My wife Kasie used to have a Texasware bowl like that.. I’ve seen yours before in your pictures, once when you and the girls were making Christmas cookies, as I recall. Anyway, she had one. I ACCIDENTLY burned its bottom on a hot stove and ruined it. It’s twenty some years ago and she still gets cross about it so I tried to find one in antique stores. Upwards of $50 … as vintage originals they are valuable, but … sometimes … when she is reminding me … sometimes $50 sounds reasonable.
    Yours looks new.

  • Reply
    Osagebluffquilter
    May 13, 2010 at 7:20 pm

    I too like to raise my blood pressure by dipping my onions in salt. But it doesn’t stop there, radishes are so good the same way.

  • Reply
    Mary
    May 13, 2010 at 3:55 pm

    My grandma always ate her green onions like that, but my mom wouldn’t let us kids eat it that way. I remember eating lettuce fresh on the spot, but it was usually a little bit ‘gritty’ from dirt that had splashed on when it rained. Nowadays, I prefer it washed!

  • Reply
    Tipper
    May 13, 2010 at 3:18 pm

    Vicki-I salt my watermelon too : ) But I never heard of putting sugar on tomatoes.
    Blind Pig The Acorn
    Music, Giveaways, Mountain Folk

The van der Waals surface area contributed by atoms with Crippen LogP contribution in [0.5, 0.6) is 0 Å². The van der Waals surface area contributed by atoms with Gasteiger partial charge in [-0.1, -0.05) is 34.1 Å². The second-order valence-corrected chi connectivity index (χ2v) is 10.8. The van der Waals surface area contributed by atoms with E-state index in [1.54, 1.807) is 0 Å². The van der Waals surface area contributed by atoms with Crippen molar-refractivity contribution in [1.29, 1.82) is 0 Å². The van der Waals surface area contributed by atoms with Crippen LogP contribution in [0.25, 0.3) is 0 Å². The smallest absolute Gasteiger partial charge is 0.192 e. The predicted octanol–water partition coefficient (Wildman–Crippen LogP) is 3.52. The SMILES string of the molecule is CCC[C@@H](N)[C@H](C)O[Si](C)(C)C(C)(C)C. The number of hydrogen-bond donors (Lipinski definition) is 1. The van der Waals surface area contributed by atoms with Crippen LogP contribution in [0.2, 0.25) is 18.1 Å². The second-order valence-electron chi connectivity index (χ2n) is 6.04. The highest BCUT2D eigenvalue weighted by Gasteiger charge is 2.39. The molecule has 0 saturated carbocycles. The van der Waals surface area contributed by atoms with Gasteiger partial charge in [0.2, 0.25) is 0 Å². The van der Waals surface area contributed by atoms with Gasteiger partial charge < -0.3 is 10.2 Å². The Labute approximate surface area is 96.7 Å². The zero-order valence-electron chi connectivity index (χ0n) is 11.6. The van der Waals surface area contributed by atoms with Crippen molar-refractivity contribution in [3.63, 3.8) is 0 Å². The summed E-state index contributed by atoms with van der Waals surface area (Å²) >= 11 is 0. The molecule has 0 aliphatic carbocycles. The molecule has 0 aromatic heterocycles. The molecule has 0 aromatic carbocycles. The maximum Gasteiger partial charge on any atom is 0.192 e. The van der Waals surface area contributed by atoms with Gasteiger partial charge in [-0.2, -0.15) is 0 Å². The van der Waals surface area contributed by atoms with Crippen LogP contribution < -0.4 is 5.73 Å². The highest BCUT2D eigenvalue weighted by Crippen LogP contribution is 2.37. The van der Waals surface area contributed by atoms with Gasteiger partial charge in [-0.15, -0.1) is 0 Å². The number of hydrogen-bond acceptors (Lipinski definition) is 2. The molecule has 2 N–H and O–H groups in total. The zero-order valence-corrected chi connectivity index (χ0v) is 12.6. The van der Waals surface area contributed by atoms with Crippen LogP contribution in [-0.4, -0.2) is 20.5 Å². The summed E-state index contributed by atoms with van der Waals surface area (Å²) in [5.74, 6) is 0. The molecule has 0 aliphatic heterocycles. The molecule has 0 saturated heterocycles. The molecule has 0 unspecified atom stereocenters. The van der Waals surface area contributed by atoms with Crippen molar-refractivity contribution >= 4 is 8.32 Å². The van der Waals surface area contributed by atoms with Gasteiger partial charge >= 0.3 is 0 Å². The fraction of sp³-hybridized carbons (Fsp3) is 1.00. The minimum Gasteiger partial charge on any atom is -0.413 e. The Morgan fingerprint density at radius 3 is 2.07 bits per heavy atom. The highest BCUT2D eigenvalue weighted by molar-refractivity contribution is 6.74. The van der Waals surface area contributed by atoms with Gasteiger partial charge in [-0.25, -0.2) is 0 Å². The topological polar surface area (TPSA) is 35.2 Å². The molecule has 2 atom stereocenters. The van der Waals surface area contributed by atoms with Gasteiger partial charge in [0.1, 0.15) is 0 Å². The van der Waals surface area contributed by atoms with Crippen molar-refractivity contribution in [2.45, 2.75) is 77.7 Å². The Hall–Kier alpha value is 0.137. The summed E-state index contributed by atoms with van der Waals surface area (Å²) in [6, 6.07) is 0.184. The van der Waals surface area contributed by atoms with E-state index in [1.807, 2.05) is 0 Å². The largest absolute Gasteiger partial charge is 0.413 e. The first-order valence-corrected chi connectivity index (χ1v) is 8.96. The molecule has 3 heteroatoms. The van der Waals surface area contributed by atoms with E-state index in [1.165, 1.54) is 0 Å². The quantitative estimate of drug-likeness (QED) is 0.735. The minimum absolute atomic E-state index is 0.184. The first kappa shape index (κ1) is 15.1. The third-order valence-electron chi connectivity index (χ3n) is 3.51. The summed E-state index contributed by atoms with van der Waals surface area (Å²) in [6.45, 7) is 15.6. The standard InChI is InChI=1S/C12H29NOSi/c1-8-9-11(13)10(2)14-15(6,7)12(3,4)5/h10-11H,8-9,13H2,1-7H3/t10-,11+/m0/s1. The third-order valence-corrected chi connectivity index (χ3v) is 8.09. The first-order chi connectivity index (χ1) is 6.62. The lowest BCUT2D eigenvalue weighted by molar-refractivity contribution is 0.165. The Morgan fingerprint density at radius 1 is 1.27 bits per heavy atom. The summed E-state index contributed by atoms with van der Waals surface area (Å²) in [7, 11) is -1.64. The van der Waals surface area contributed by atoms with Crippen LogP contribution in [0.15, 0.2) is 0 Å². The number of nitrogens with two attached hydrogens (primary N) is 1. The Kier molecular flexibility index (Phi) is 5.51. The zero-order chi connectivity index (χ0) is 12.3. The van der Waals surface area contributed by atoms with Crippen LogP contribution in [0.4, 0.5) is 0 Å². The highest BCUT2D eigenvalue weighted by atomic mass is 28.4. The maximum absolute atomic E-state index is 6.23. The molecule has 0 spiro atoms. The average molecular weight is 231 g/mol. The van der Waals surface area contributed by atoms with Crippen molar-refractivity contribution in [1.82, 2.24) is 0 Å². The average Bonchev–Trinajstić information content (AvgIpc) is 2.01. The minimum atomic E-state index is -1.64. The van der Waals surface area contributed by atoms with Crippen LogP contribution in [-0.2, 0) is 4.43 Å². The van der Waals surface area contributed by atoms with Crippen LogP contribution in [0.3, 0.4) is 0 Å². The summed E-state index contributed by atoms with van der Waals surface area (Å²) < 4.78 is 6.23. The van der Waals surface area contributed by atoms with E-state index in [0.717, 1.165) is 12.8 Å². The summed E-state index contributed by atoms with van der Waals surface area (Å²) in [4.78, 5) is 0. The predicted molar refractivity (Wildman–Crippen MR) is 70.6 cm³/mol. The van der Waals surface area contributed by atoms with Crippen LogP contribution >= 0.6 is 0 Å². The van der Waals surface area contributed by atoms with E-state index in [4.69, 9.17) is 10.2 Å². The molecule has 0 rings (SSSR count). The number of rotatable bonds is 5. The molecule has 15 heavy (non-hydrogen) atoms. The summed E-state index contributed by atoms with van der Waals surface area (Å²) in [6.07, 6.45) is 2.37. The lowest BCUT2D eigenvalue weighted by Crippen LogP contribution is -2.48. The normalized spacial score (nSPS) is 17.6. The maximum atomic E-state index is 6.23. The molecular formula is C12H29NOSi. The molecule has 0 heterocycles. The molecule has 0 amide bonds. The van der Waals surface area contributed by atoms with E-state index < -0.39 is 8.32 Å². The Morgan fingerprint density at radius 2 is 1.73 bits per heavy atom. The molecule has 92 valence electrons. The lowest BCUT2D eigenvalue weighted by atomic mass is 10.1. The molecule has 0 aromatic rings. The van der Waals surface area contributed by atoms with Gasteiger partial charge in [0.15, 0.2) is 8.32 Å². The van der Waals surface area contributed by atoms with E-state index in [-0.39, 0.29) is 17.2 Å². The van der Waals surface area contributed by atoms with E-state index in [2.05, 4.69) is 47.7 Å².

All at http://www.blindpigandtheacorn.com

  • Reply
    Rick
    May 13, 2010 at 2:30 pm

    Nothing better than a fresh salad with all the fixings right out of the garden.

  • Reply
    Donna
    May 13, 2010 at 1:54 pm

    My mom grew up in the Philadelphia, Pennsylvania area and in 1957 when she married my Dad, moved west to San Diego County, California, where he was living (he grew up in Washington State, but settled here after getting home from the Korean War).
    My mom always dipped her green onions, radishes and tomatoes in salt when she ate them. All 5 of us kids learned to do the same. We all still live in San Diego County and still dip our fresh veggies in salt. My kids do, too.
    I love this blog with all of it’s history and old fashioned ways of life, cooking, gardening and remedies. You make me so envious of the way you got to grow up… I was stuck here on the Left Coast. I do have my wonderful Southern California childhood memories, but as I read your blog I am finding I missed out on so much more!
    Thank you for so many links I can follow to read more about the way of life I wish I’d had. I am trying to implement some of it now into my life.
    Donna

  • Reply
    Vicki Lane
    May 13, 2010 at 1:41 pm

    I think I remember my grandparents from Alabama dipping radishes in salt. They always liked salt on watermelon too. And I had an uncle who sprinkled sugar on sliced tomatoes — but he was a Yankee from Michigan.

  • Reply
    lynn
    May 13, 2010 at 12:38 pm

    mmmm i think your daddy had it right.. thats the way i love to eat my onions and radishes.. guess its something i learned from my grandmother.. she didnt grow up in the mountains. but was a romanian gypsy .. i have so wished that i had known her ( she passed away when i was young ) so i could have listened to her many stories and travels.. im thankful that i can hear your wonderful stories tipper.. thanks so much for sharing 🙂
    big ladybug hugs
    lynn

  • Reply
    Dorothy
    May 13, 2010 at 12:14 pm

    I grew up eating little green onions dipped in salt on a Kansas farm in the 40’s. Can’t eat salt today.

  • Reply
    Lanny
    May 13, 2010 at 11:06 am